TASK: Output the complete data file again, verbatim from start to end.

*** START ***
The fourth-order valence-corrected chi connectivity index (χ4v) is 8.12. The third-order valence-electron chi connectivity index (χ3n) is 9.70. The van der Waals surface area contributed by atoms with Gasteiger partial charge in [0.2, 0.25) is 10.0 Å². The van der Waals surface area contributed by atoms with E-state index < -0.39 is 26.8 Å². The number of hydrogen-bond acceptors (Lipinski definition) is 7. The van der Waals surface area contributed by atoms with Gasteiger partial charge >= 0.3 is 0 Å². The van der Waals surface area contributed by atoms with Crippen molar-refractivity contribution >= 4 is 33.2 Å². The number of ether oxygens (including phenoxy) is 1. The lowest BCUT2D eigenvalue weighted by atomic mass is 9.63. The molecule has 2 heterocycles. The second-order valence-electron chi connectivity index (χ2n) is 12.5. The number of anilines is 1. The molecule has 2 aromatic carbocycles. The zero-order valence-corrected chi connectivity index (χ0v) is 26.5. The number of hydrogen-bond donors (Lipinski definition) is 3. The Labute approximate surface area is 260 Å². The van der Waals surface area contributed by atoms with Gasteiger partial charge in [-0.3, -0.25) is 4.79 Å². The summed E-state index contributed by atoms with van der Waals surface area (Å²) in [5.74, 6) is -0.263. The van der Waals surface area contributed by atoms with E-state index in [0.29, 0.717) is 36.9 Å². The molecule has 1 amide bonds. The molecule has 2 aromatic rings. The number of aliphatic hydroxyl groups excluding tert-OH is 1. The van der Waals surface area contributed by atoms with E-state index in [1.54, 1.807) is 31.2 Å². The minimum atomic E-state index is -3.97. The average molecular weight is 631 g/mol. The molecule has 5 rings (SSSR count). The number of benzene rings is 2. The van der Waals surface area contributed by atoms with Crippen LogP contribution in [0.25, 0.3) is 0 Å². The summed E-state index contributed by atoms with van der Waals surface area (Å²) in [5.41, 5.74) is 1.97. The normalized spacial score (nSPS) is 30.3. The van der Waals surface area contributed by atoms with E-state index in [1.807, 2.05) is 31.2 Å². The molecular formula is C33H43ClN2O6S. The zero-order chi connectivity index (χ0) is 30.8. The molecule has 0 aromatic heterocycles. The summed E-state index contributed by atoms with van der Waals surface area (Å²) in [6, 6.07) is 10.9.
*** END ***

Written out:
The fourth-order valence-corrected chi connectivity index (χ4v) is 8.12. The third-order valence-electron chi connectivity index (χ3n) is 9.70. The van der Waals surface area contributed by atoms with Gasteiger partial charge in [0.2, 0.25) is 10.0 Å². The van der Waals surface area contributed by atoms with E-state index < -0.39 is 26.8 Å². The number of hydrogen-bond acceptors (Lipinski definition) is 7. The van der Waals surface area contributed by atoms with Gasteiger partial charge >= 0.3 is 0 Å². The van der Waals surface area contributed by atoms with Crippen molar-refractivity contribution >= 4 is 33.2 Å². The number of ether oxygens (including phenoxy) is 1. The lowest BCUT2D eigenvalue weighted by atomic mass is 9.63. The molecule has 2 heterocycles. The second-order valence-electron chi connectivity index (χ2n) is 12.5. The number of anilines is 1. The molecule has 2 aromatic carbocycles. The zero-order valence-corrected chi connectivity index (χ0v) is 26.5. The number of hydrogen-bond donors (Lipinski definition) is 3. The Labute approximate surface area is 260 Å². The van der Waals surface area contributed by atoms with Gasteiger partial charge in [-0.3, -0.25) is 4.79 Å². The summed E-state index contributed by atoms with van der Waals surface area (Å²) in [5.74, 6) is -0.263. The van der Waals surface area contributed by atoms with E-state index in [0.29, 0.717) is 36.9 Å². The molecule has 1 amide bonds. The molecule has 2 aromatic rings. The number of aliphatic hydroxyl groups excluding tert-OH is 1. The van der Waals surface area contributed by atoms with E-state index in [1.54, 1.807) is 31.2 Å². The minimum atomic E-state index is -3.97. The average molecular weight is 631 g/mol. The molecule has 5 rings (SSSR count). The number of benzene rings is 2. The van der Waals surface area contributed by atoms with Crippen LogP contribution in [0.25, 0.3) is 0 Å². The summed E-state index contributed by atoms with van der Waals surface area (Å²) in [5.41, 5.74) is 1.97. The normalized spacial score (nSPS) is 30.3. The van der Waals surface area contributed by atoms with E-state index in [1.807, 2.05) is 31.2 Å². The molecular formula is C33H43ClN2O6S. The zero-order chi connectivity index (χ0) is 30.8. The molecule has 0 aromatic heterocycles. The summed E-state index contributed by atoms with van der Waals surface area (Å²) in [6, 6.07) is 10.9.